View all Posts

What to look out for when buying a used EV

There are many ways that technology has transformed car ownership, and one of the biggest is the rise of the EV. Electric cars have quickly become more accepted as a viable option for UK drivers. And this means that more EVs are now on the second-hand market. But is it worth buying one? And if you do, what should you keep an eye out for?

Is a used EV right for you?

It can’t be denied that there are lots of reasons to look into buying a second hand EV, including lower prices, reasonable mileage and excellent running costs. For example, it’s pretty easy to pick up a Renault Fluence saloon for around £3000 and a Nissan Leaf for under £6000. With more emphasis being placed on pollution from traditional engines, and the need to keep an eye on emissions, EVs have plenty going for them. You won’t get hit hard by tax and you’ll be able to drive in low emission zones. If you’re looking to splash out a bit then you could land a BMW i3 from about £14,000 and the crème de la crème of EVs, the Tesla Model S can be yours for a blistering £46,000. So, is it worth getting a second-hand vehicle that will cost you a tiny amount when compared to traditional fossil fuelled cars? Well, maybe. But there are things to look out for too.

Don’t forget the battery costs

For starters, will you be able to get where you want to go? Your journeys will always have to match the kind of EV you’re looking at buying. Your main consideration has therefore got to be the economics of the battery. BMW’s i models include the cost of the battery within the main cost of the car, but others might come with a battery lease deal. The monthly costs will depend on your yearly mileage. The most common EV on the road at the moment is the Nissan Leaf, which falls into the monthly lease in terms of battery costs. And guess what? Leasing a battery is not that cheap. If you limit your journeys to 6000 miles a year and commit to a three-year lease for your Renault Zoe battery, you’ll be hit with a cost of £59 a month. A Leaf will cost you at least £70 a month for a limit of 7,500 miles a year, which is a hefty cost when you’ll most likely be paying a monthly costs for the car itself. You’ll also have to stump up for a domestic wallbox charger, which costs from around £270 to £350 depending on the kWh. With all these charges, it might seem like it’s not a great idea, but there are good points too. If you charge overnight on a normal dual domestic tariff then you’re looking at as little as 2p per mile to refuel, and maintenance costs are typically about 75 per cent lower than with a fossil fuel car. If you buy a car with a battery in it already then you’ll ditch the monthly costs, which is a plus. But, it’s not easy to replace, which is not a plus. Although EV batteries do tend to last a long time, when it does deteriorate it could cost more than a new car just to replace it.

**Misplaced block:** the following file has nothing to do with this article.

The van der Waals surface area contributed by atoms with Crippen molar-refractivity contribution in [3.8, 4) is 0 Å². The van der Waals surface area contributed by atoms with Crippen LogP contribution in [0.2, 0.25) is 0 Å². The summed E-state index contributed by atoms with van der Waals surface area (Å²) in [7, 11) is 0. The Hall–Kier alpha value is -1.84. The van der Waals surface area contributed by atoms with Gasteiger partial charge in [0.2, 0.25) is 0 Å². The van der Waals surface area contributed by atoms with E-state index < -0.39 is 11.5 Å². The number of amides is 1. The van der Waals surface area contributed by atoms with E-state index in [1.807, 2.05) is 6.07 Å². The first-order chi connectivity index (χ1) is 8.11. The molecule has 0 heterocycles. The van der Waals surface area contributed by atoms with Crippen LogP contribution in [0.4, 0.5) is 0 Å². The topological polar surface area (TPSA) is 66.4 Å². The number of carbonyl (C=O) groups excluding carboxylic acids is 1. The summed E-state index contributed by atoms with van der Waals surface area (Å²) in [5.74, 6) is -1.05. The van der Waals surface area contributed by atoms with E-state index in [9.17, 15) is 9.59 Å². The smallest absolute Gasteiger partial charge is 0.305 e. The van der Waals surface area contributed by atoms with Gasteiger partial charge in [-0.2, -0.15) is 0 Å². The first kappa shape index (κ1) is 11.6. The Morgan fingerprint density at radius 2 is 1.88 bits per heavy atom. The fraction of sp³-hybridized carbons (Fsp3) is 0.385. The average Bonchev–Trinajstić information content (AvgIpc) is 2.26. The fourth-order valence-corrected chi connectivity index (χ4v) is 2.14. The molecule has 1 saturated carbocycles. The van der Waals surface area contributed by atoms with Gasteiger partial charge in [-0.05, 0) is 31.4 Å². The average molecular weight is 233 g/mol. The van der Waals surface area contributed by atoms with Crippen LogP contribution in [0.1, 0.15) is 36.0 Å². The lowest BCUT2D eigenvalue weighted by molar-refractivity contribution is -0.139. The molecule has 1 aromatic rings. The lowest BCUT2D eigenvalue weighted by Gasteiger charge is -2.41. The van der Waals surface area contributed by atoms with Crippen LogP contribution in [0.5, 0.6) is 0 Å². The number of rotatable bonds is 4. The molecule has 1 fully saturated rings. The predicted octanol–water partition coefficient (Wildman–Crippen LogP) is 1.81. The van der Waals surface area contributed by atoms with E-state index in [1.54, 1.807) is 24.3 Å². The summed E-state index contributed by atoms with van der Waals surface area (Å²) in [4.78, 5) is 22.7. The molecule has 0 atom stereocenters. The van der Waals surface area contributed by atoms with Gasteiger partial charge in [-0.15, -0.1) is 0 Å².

Early days for the used EV market

It’s early days for the EV second hand car market, as they simply haven’t been around long enough yet. Owners are still using them and most of the cars still have a way to go, but if you want zero emissions and a lower carbon footprint, then a second hand EV could be for you. Don’t forget a test drive as well – it’s just as important as it is when buying a used conventional car.

Big Motoring World

Big Motoring World

is the UK’s largest independent seller of second hand BMW and Mercedes-Benz cars. We supply a broad range of cars at affordable prices. Big Motoring World puts customer satisfaction at the heart of everything we do. Our friendly customer service team can help you find the perfect car and we supply flexible finance packages. With our team of professional technicians, you can access great aftercare services such as repairs and MOTs when you come to Big Motoring World.